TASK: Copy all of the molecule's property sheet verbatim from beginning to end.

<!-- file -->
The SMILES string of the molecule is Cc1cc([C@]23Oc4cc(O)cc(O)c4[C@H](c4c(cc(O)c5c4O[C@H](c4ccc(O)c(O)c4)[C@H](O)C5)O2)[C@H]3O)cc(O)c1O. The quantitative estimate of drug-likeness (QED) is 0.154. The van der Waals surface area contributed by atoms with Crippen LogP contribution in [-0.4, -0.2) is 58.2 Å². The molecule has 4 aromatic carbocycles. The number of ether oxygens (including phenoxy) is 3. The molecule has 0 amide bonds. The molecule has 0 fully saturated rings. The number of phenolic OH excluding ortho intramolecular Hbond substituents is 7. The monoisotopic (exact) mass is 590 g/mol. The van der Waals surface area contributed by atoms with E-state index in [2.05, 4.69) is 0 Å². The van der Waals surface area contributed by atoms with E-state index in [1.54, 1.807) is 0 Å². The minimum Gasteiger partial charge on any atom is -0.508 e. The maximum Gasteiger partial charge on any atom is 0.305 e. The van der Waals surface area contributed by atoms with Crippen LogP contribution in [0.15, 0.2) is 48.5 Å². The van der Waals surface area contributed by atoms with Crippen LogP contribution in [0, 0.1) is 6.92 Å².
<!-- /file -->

The SMILES string of the molecule is Cc1cc([C@]23Oc4cc(O)cc(O)c4[C@H](c4c(cc(O)c5c4O[C@H](c4ccc(O)c(O)c4)[C@H](O)C5)O2)[C@H]3O)cc(O)c1O. The quantitative estimate of drug-likeness (QED) is 0.154. The van der Waals surface area contributed by atoms with Crippen LogP contribution in [-0.4, -0.2) is 58.2 Å². The molecule has 4 aromatic carbocycles. The number of ether oxygens (including phenoxy) is 3. The molecule has 0 amide bonds. The molecule has 0 fully saturated rings. The number of phenolic OH excluding ortho intramolecular Hbond substituents is 7. The monoisotopic (exact) mass is 590 g/mol. The van der Waals surface area contributed by atoms with E-state index in [2.05, 4.69) is 0 Å². The van der Waals surface area contributed by atoms with E-state index in [1.54, 1.807) is 0 Å². The minimum Gasteiger partial charge on any atom is -0.508 e. The maximum Gasteiger partial charge on any atom is 0.305 e. The van der Waals surface area contributed by atoms with Crippen LogP contribution in [0.15, 0.2) is 48.5 Å². The van der Waals surface area contributed by atoms with Crippen LogP contribution in [0, 0.1) is 6.92 Å².